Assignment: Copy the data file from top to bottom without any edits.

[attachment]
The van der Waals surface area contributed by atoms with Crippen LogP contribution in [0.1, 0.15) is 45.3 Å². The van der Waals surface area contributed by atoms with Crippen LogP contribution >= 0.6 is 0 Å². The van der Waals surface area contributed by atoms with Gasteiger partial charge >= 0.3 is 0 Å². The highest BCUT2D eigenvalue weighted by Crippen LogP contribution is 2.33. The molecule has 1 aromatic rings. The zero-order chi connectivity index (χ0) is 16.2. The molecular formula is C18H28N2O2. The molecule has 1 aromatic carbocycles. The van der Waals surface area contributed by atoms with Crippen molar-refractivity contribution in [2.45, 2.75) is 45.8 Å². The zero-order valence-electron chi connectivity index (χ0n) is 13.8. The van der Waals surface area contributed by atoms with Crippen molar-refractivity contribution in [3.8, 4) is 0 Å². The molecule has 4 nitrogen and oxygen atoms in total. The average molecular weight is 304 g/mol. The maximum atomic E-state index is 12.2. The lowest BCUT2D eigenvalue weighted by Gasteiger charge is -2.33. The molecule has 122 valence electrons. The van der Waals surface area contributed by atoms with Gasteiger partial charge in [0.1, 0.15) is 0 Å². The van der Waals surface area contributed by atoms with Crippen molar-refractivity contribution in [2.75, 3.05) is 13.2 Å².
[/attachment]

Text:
The van der Waals surface area contributed by atoms with Crippen LogP contribution in [0.1, 0.15) is 45.3 Å². The van der Waals surface area contributed by atoms with Crippen LogP contribution >= 0.6 is 0 Å². The van der Waals surface area contributed by atoms with Gasteiger partial charge >= 0.3 is 0 Å². The highest BCUT2D eigenvalue weighted by Crippen LogP contribution is 2.33. The molecule has 1 aromatic rings. The zero-order chi connectivity index (χ0) is 16.2. The molecular formula is C18H28N2O2. The molecule has 1 aromatic carbocycles. The van der Waals surface area contributed by atoms with Crippen molar-refractivity contribution in [2.45, 2.75) is 45.8 Å². The zero-order valence-electron chi connectivity index (χ0n) is 13.8. The van der Waals surface area contributed by atoms with Crippen molar-refractivity contribution in [3.8, 4) is 0 Å². The molecule has 4 nitrogen and oxygen atoms in total. The average molecular weight is 304 g/mol. The maximum atomic E-state index is 12.2. The lowest BCUT2D eigenvalue weighted by Gasteiger charge is -2.33. The molecule has 122 valence electrons. The van der Waals surface area contributed by atoms with Gasteiger partial charge in [0.1, 0.15) is 0 Å². The van der Waals surface area contributed by atoms with Crippen molar-refractivity contribution in [2.75, 3.05) is 13.2 Å².